Exploring Rodale’s Ultimate Encyclopedia of Organic Gardening

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Rodale’s Ultimate Encyclopedia of Organic Gardening: The Indispensable Green Resource for Every Gardener is available on Amazon in Kindle and paperback formats.

Rodale’s Ultimate Encyclopedia of Organic Gardening: The Indispensable Green Resource for Every Gardener

Let’s jump right in!

Inspiration for Healthy Living

A manufacturing company, the Depression, and health issues led J. I. Rodale to Pennsylvania’s Lehigh Valley in the 1930s, where he and his brothers started Rodale Press with a focus on healthy living. By the 40s, the Rodale Organic Gardening Experimental Farm was up and running, and in the 50s, their Prevention magazine touted the benefits of whole grains and vitamin supplements.

In 1959, the first edition of The Encyclopedia of Organic Gardening was published. It advocated the cost-effective, healthy practice of growing home food crops without chemicals – a radical idea!

A pair of human hands cuts organically grown cabbages from the roots in a garden.

Over the years, the encyclopedia has evolved and now includes annuals and perennials, shrubs and trees, lawns, and the latest in “green” growing. The new edition stays true to the Rodale commitment of providing the most up-to-date information on organic practices for home growers. The editors share a wealth of experience as horticulturists and Rodale writers, and they have painstakingly culled outdated material, updated entries, and added new sections to reflect today’s best practices.

First Impressions

For my personal copy, I chose the paperback format. It measures 7.5 x 1.9 x 9.1 inches, weighs 2.6 pounds, and has 720 pages. The creamy, recycled acid-free paper, font variations, text boxes, and sepia-toned ink give it a fresh, contemporary feel.

For those unfamiliar with this publication, I should tell you it’s not a glossy coffee table book. There is no color, save the occasional sepia diagram, illustration, or photo. Instead, it’s a comprehensive A to Z reference guide, each page packed full of useful information arranged in a visually appealing format.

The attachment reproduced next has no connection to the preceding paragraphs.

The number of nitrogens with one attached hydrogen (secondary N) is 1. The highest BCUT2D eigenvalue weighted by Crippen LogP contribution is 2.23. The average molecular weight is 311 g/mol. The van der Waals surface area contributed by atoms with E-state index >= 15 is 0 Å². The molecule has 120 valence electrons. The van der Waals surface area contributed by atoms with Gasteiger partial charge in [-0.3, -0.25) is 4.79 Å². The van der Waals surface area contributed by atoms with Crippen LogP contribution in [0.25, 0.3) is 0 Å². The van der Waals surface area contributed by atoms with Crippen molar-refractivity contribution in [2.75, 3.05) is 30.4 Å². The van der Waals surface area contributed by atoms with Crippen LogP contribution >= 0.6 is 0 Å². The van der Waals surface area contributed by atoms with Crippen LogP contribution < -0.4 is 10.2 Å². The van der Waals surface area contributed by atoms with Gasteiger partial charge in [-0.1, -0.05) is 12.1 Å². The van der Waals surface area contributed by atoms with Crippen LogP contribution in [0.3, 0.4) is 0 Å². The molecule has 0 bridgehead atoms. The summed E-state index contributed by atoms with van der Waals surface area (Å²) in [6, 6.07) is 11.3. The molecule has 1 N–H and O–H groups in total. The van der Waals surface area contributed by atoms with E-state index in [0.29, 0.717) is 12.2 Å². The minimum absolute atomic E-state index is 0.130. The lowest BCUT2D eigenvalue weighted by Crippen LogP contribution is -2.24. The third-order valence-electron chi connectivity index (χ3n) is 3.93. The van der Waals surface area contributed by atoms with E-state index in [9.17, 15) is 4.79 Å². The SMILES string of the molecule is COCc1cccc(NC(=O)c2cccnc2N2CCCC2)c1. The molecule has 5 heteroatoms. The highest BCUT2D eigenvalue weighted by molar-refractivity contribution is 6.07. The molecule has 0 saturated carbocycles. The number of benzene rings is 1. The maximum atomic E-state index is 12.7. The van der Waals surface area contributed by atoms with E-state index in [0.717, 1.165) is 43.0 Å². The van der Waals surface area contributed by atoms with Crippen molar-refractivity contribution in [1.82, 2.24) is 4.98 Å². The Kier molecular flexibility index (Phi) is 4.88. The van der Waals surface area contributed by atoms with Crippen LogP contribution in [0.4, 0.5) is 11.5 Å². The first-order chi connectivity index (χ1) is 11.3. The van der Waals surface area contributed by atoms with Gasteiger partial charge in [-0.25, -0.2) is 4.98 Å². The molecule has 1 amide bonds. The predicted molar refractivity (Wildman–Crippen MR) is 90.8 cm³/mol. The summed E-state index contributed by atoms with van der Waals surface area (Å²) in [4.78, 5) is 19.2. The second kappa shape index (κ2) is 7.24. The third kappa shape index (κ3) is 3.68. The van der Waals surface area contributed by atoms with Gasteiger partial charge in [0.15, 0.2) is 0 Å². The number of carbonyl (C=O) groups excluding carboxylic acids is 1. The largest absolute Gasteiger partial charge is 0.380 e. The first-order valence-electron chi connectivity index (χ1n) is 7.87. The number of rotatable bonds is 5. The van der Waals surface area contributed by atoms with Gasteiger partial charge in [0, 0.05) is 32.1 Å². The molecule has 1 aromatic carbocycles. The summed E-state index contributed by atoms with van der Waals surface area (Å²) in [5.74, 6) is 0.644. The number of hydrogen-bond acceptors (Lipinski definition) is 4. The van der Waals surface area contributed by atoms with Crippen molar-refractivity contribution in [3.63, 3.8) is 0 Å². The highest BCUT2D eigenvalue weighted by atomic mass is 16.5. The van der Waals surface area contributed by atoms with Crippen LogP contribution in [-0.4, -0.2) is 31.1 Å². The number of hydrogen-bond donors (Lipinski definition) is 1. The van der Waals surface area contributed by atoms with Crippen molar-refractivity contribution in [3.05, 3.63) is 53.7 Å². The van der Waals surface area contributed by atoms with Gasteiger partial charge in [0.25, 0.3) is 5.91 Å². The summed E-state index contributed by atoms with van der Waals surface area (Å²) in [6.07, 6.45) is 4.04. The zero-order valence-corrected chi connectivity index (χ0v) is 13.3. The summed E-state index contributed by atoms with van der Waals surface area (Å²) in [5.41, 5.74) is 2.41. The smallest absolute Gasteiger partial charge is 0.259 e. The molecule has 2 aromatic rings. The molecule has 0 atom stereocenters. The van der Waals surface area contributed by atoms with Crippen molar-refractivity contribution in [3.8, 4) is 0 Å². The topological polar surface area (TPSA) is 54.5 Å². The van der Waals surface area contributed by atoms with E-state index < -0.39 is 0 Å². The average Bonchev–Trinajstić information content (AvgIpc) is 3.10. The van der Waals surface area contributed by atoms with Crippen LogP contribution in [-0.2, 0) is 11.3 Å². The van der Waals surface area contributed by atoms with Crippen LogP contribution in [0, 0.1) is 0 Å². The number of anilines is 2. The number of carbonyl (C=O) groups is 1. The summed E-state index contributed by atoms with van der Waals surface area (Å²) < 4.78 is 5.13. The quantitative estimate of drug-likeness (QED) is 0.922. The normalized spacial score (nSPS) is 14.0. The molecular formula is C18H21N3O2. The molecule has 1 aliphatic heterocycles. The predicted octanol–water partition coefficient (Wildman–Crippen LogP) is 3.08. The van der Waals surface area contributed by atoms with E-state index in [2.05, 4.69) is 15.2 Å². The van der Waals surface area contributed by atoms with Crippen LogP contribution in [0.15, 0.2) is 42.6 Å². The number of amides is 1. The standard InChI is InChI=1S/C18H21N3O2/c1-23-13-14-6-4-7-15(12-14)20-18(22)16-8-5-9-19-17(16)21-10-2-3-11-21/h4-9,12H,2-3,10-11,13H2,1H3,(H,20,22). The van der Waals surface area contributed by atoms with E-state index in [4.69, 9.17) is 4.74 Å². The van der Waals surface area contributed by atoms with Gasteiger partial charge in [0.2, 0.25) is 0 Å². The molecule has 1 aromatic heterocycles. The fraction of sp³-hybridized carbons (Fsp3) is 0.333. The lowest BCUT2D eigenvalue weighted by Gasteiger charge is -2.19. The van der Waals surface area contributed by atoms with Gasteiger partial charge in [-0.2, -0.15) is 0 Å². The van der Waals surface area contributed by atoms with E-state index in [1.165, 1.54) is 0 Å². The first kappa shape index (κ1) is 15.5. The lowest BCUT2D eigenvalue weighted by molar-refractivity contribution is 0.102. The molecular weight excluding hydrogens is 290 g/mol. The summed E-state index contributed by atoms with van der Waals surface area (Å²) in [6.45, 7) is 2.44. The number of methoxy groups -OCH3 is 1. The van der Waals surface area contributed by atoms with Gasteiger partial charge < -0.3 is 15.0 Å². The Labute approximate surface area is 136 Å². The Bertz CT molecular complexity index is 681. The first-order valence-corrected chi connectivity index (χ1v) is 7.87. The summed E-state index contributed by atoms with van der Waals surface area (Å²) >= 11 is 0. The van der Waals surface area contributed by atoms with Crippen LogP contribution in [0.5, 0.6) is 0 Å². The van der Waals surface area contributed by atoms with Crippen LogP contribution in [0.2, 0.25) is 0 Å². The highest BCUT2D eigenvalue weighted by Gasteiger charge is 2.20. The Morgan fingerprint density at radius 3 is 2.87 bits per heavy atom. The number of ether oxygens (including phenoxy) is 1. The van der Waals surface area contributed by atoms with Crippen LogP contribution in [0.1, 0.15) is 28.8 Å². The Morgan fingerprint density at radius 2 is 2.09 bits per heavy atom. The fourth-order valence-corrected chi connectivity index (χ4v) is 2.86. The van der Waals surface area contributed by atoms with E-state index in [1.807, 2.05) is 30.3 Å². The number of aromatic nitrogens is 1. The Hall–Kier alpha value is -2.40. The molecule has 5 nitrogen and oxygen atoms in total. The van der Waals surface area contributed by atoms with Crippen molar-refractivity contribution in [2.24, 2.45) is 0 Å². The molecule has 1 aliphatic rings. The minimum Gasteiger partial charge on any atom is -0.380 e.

An Up-To-The-Minute Line-Up

And so, while I’m reluctant to part with my 1978 Special Deluxe Edition of the Encyclopedia of Organic Gardening, with its hard cover and attached ribbon bookmark, it’s crucial to stay up-to-the horticultural minute with the latest information.

A cluster of organic leaf lettuce growing in the garden.

Here’s a brief synopsis of each section of this user-friendly manual:


In Contents, we have our first glimpse of what’s in store:

Introduction, How to Use This Book, alphabetical plant and subject listings, Diagnosing Plant Problems, Glossary, Resources, Recommended Reading, Contributors, Quick Reference Guide, USDA Hardiness Zone Map, and Index.

The format is user-friendly, and the font is comfortably large.


This section briefly outlines the evolution of the book from “fringe movement to mainstream,” and its adherence to the principals of J.I. Rodale and his son, Robert. Today’s knowledge and current trends inform the revised edition, and enhance fundamental “evergreen” basics.

How to Use This Book

This instructive portion is a must-read. It provides an overview of the format and how to find what you need. There are 314 entries arranged alphabetically according to 28 categories. They are: gardening techniques, organic garden management, food crops, and ornamental plants.

Food crops are listed by common name, like avocado or common sage, and ornamentals are found by botanical name, such as Acer and zinnia. (Sometimes a botanical name is also the common name.)

If you’re looking for an ornamental, but don’t know its botanical name, no problem. All plants are cross-referenced in the index, where they appear by both botanical and common name. For example, if you look up bee balm in the index, you see (Monarda didyma); conversely, if you search Monarda didyma, you find (bee balm).

A to Z Entries

The body of the book is extremely easy to navigate. Some entries are brief, such as the three-paragraph description of ageratum flowers, while others, such as Animal Pests, Composting, Herbs, and Soil may run for 10 pages.